sakurablossom: a ginger girl sitting on a dirt road, staring at the horizon (silence)
[personal profile] sakurablossom posting in [community profile] sensitive
In the last chapter we discussed coping strategies to deal with our overstimulating Type A society. In this chapter we will discuss specific techniques for calming the senses and coping with time pressure. In order to survive in our overstimulating world we must diligently employ techniques to calm all five senses -- hearing, touching, sight, taste, and smell. While we can't live free of stimuli, we can use specific tools to reduce the overstimulation of each of our senses.

Calming the Senses
An entire generation has now been brought up addicted to the overstimulation of the sense organs. As an example of the increased overstimulation in our electronic age, I've noticed that some amusement parks are creating full-sensory overload activities. New 4-D theaters are offering a frenetic visual experience, theater seats that buck and roll, and even the release of strange aromas. There may be a correlation between increased stimulation and the higher number of children diagnosed with hyperactive disorders. Unfortunately, the new panacea for hyperactive children is to medicate them with powerful drugs that may create innumerable side effects. However, if these same children lived in a natural environment without electronic devices, many of the "hyperactive" children would not need to be medicated (DeGrandpre 1999).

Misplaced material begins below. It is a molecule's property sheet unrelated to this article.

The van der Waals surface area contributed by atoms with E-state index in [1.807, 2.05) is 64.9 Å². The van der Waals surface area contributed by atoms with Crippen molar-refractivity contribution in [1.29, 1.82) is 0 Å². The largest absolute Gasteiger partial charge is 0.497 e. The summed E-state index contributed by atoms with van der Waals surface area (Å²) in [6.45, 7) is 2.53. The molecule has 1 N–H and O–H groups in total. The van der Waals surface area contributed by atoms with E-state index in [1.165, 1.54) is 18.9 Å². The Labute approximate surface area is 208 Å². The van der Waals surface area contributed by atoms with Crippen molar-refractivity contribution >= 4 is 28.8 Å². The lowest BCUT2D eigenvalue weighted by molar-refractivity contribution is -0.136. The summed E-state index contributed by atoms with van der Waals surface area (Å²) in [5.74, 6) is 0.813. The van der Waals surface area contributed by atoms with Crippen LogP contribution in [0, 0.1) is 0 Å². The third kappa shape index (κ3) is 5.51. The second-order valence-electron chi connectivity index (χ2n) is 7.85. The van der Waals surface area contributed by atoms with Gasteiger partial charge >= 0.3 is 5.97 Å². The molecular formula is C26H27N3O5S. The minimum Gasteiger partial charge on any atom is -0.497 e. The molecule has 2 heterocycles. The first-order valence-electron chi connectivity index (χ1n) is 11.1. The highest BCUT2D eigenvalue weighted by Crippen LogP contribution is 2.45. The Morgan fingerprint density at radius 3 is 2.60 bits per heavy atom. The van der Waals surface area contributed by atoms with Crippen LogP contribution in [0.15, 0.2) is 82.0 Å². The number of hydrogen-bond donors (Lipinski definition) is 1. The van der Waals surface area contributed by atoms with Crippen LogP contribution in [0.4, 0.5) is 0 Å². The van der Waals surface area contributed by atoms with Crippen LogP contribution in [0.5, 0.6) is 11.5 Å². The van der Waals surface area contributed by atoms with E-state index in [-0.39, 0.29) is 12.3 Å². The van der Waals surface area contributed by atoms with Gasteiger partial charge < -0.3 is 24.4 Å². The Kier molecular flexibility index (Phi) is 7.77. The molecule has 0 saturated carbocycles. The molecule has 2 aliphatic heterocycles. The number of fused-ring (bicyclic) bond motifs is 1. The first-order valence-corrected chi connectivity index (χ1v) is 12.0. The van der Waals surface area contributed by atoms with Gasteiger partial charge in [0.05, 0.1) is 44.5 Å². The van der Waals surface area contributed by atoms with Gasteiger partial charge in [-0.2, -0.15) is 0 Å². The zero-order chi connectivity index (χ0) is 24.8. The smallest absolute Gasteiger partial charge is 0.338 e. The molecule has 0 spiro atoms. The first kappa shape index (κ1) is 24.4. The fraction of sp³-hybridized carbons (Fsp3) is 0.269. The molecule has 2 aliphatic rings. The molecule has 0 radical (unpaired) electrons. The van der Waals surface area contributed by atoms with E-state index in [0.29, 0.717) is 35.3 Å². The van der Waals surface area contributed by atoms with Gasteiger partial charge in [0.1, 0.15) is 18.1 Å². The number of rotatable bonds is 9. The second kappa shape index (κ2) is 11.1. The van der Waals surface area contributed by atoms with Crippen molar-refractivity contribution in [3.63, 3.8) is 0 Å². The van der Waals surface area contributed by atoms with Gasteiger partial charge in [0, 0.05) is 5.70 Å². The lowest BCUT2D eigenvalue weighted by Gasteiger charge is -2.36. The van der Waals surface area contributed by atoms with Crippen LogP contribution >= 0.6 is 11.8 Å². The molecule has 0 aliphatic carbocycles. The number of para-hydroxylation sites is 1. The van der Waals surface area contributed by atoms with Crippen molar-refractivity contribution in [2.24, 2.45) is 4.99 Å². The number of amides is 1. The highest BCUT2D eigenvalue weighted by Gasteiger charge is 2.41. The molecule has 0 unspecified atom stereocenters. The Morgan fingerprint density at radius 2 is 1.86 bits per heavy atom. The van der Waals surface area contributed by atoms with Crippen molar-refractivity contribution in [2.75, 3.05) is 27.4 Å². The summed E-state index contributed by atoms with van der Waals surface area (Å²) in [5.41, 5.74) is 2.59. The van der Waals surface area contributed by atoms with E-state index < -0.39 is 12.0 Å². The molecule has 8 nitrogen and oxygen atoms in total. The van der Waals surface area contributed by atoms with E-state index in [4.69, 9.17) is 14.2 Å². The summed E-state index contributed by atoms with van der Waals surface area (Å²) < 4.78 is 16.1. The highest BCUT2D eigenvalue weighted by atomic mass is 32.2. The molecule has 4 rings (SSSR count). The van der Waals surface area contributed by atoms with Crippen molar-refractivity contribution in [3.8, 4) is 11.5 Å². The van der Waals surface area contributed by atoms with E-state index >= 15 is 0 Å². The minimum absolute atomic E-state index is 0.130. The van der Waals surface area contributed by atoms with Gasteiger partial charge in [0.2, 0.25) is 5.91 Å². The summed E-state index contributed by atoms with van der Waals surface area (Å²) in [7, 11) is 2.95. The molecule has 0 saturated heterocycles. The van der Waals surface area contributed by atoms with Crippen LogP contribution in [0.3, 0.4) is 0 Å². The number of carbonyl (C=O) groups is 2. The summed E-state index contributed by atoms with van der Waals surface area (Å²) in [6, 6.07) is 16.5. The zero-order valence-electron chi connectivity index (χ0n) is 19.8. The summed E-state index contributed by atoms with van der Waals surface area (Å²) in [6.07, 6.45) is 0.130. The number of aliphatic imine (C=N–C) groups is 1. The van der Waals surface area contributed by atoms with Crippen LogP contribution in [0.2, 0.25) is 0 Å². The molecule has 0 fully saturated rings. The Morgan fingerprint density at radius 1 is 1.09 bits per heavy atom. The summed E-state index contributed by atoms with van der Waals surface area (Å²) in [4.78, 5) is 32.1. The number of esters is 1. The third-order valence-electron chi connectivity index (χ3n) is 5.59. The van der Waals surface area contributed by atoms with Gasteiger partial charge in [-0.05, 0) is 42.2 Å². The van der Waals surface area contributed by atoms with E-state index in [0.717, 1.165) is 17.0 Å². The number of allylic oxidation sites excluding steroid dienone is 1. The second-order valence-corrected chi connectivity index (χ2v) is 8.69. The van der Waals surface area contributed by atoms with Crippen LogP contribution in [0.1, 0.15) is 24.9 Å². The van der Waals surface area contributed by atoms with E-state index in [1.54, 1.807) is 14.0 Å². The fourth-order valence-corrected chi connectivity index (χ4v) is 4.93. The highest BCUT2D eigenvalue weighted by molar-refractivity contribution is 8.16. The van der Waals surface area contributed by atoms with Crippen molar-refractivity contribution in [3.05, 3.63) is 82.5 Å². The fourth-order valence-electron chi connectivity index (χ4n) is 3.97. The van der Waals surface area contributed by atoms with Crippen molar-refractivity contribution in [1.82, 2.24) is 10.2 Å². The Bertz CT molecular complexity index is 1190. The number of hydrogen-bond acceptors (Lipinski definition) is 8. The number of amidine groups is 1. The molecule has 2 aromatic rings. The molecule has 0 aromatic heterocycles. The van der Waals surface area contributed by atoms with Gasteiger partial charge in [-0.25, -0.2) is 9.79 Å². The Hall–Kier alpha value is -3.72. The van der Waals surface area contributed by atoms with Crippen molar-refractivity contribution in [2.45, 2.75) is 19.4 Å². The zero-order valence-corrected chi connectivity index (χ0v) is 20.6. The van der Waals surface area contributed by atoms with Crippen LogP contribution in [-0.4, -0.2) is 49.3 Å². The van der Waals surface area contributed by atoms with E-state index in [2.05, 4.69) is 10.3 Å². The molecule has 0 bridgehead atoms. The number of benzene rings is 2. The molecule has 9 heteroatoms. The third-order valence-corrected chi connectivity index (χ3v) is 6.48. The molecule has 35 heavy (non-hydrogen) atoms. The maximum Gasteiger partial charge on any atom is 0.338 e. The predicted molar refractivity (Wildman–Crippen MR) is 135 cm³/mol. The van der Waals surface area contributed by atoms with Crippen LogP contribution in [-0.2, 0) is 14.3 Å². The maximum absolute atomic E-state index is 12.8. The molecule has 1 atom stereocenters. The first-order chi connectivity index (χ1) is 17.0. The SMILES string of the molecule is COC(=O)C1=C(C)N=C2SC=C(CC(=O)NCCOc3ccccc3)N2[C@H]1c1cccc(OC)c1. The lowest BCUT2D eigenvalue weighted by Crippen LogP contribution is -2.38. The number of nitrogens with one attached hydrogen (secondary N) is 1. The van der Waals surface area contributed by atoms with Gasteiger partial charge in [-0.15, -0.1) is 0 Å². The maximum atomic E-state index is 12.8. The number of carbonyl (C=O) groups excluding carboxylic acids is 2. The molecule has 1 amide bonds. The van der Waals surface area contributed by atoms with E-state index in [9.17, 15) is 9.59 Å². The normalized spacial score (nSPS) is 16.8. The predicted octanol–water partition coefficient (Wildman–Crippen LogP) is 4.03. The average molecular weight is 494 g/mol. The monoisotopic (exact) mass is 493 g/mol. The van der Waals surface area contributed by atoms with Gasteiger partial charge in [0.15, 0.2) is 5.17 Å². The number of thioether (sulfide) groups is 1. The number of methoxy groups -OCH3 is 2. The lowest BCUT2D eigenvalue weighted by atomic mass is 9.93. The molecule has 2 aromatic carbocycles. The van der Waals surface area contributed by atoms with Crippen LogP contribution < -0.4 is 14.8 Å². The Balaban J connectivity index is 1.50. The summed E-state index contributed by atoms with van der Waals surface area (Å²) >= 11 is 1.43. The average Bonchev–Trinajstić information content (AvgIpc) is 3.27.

The Highly Sensitive Person's Survival Guide - Ted Zeff, PH.D. (pg 35-36)


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May 2012

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How to thrive when the world overwhelms you